The author of The Thorn Birds presents the fourth novel in the Masters of Rome series, focusing on the women in the life of the Roman emperor Gaius Julius Caesar at the height of his power. 100,000 first printing. Tour.
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Colleen McCullough was born in Australia. A neurophysiologist, she established the department of neurophysiology at the Royal North Shore Hospital in Sydney, then worked as a researcher and teacher at Yale Medical School for ten years. Her writing career began with the publication of Tim, followed by The Thorn Birds, a record-breaking international bestseller. The author of over ten other novels, including the acclaimed 'Masters of Rome' series, Dr McCullough also wrote lyrics for musical theatre. Until her death in 2015 she lived on Norfolk Island in the Pacific with her husband.From Publishers Weekly:
Senator and debtor, general and seducer, orator and would-be world conqueror, Julius Caesar, as depicted in this fourth installment (after Fortune's Favorites) in McCullough's epic re-creation of ancient Rome, is both a force of nature and something of a momma's boy. He worships his sophisticated mother Aurelia, "a fount of experience and a mine of common sense," while dismissing as "not important" his "expensive, idle, and monumentally silly" second wife, Pompeia. Its title notwithstanding, this marvelously researched and detailed novel focuses on traditional male pursuits-political intrigue, war, conquest-in the corruption-riddled late Roman republic even as it elucidates the behind-the-scenes influence of women in a repressively patriarchal society. Caesar, though tenderly loving and protective toward his daughter, Julia, pledges her as a child to the adolescent Brutus, with whose mother-the cruel, scheming Servilia-the future dictator of Rome has a purely sexual affair. Years later, Caesar cancels the betrothal in order to use his blossoming daughter as bait to forge a political alliance with the commander of the Roman legions. Meanwhile, Cicero, Caesar's main rival, is portrayed as an incurable vacillator and social climber who displays scant gratitude toward his "sour" and "ugly" wife, Terentia, despite her foiling a conspiracy against his life. With great brio, and ample attention to Roman customs and rites, as well as to the religious, sexual and social institutions of the day, including slavery, McCullough captures the driven, passionate soul of ancient Rome. Illustrations; maps. Author tour.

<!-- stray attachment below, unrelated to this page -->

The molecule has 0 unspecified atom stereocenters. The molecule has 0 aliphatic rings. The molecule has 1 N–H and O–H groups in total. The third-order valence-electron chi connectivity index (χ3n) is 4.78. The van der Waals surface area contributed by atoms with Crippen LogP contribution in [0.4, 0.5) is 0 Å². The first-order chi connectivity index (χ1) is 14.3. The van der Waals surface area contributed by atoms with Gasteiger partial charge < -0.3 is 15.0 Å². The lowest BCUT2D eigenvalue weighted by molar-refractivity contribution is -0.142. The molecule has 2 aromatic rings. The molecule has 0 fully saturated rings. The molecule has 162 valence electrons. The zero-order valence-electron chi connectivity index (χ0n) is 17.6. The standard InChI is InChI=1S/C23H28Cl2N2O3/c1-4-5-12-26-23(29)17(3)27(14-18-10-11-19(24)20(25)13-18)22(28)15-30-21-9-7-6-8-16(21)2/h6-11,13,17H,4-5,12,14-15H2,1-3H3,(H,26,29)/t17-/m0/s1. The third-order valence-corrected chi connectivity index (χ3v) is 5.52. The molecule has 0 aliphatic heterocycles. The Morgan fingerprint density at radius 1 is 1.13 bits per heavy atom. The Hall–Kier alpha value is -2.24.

Copyright 1995 Reed Business Information, Inc.
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